The South Australian Labor Party is expecting a conga-line of contenders to step forward to replace the high-profile shadow minister for Early Childhood and Development, after she revealed she “cannot bear the thought” of being away from her young son Samuel, who turns two next month.
However, Ellis insists she has “no intention of causing a by-election or walking away from the job I was elected to do”, insisting she doesn’t have a “back-up plan” – including entering state parliament.
“I’d be very surprised if I ended up in a different parliament,” said the one-time adviser to former Treasurer Kevin Foley.
“I absolutely intend to represent the people of Adelaide to the best of my ability for the months and years until the next federal election.”
In a letter to constituents distributed last night, Ellis explained that “whilst my son could travel with me as a baby, during the next term of parliament he will start school and needs to stay in Adelaide”.
“The simple truth is that I just cannot bear the thought of spending at least 20 weeks of every year in Canberra away from him and the rest of my family,” she wrote.
But in a media conference today, she insisted her departure – announced to constituents on International Women’s Day – was not a vindication of former Prime Minister John Howard’s controversial claim that gender equality was unlikely in federal parliament.
“Despite the announcement I’m making, I think that is absolute rubbish… I’d hate for my legacy to be sending a message that you can’t be a woman and go into federal parliament,” she told reporters.
“I’ve worked alongside countless colleagues who are great parents and great members of parliament… ultimately this is about what works for me. It’s not a reflection on the way it has to be for all women and all parents.”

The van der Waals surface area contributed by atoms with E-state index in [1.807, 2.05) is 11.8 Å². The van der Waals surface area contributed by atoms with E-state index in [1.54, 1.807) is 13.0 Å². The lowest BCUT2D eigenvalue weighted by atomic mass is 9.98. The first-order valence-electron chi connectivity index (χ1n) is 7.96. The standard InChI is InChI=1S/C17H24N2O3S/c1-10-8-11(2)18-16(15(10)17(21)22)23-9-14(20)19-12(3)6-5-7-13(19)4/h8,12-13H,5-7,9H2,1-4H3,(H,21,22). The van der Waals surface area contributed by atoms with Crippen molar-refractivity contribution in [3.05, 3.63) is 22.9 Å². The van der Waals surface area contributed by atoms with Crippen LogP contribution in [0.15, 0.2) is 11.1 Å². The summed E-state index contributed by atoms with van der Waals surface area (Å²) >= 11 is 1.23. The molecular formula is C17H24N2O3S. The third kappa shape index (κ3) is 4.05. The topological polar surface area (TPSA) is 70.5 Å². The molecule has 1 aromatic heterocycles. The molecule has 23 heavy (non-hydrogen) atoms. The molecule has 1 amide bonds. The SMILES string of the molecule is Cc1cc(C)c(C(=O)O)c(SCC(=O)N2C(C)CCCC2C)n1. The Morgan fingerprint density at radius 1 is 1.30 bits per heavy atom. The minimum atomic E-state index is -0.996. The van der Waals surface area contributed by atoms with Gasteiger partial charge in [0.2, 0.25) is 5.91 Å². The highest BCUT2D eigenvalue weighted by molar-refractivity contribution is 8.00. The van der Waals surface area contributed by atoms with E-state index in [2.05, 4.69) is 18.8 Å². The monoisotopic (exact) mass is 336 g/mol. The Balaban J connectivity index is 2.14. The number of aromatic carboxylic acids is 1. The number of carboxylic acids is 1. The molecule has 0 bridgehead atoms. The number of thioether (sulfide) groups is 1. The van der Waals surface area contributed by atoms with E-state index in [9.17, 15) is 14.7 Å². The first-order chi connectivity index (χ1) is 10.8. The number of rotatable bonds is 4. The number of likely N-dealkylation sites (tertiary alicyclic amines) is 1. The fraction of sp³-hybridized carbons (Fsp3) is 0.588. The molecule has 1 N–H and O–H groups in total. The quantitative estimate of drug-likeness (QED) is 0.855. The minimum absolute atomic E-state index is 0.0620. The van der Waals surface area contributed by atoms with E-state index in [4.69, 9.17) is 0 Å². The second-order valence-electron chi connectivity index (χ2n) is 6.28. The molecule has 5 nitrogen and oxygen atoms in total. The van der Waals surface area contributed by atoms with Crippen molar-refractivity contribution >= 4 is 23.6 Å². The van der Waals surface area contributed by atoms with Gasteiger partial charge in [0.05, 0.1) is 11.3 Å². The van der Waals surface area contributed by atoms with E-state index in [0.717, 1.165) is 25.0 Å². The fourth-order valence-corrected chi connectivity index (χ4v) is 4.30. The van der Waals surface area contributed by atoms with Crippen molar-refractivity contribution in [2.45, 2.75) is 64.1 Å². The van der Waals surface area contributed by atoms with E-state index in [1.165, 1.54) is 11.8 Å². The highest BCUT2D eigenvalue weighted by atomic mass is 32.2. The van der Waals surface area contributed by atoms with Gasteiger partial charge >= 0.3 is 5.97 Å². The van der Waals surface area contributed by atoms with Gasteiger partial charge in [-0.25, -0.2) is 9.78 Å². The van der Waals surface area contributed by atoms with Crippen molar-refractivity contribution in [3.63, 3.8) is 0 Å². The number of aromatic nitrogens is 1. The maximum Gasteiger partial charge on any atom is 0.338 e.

Labor leader Bill Shorten suggested he hoped SA Labor would anoint a woman to replace Ellis – a likely eventuality given the party’s gender quota in preselections.
“I don’t think you’ll replace Kate Ellis [but] I do hope the Labor Party in SA finds us another talented woman,” he said.
Ellis is married to News Corp columnist and former Daily Telegraph and Sunday Mail editor David Penberthy, who co-hosts the breakfast shift on FIVEaa. Penberthy has older children from a previous marriage.
A 39-year-old former minister and member of Labor’s right faction, Ellis was first elected in 2004 and retained a margin above four per cent at the last election.
However, she said, “when I think about having to regularly miss things like [my son’s] first day at school, his presentations at school assembly, a first sporting match or even just being there for him when he is sick and wants his mum, I know that it would make me absolutely miserable”.
“To say that I love my job is an understatement [but] I have made the decision that I will not stand as a candidate at the next federal election.
“This was a particularly hard decision for me because I believe that Bill Shorten and Labor can and should win the next election… I would love to be able to play a key role in a federal government focussed on the needs of the Australian public and working to improve our amazing country.
“Ultimately, we all have to make choices though and I am so grateful that I’ve had the chance to work in such an amazing job for as long as I have.”
Ellis will step down from the shadow ministry, with the timing yet to be determined.
Shorten is weighing up whether to undertake a broader reshuffle or make a simple replacement.
Victorian MP Clare O’Neil is considered a strong chance of entering the shadow cabinet.
– with AAPJump to next article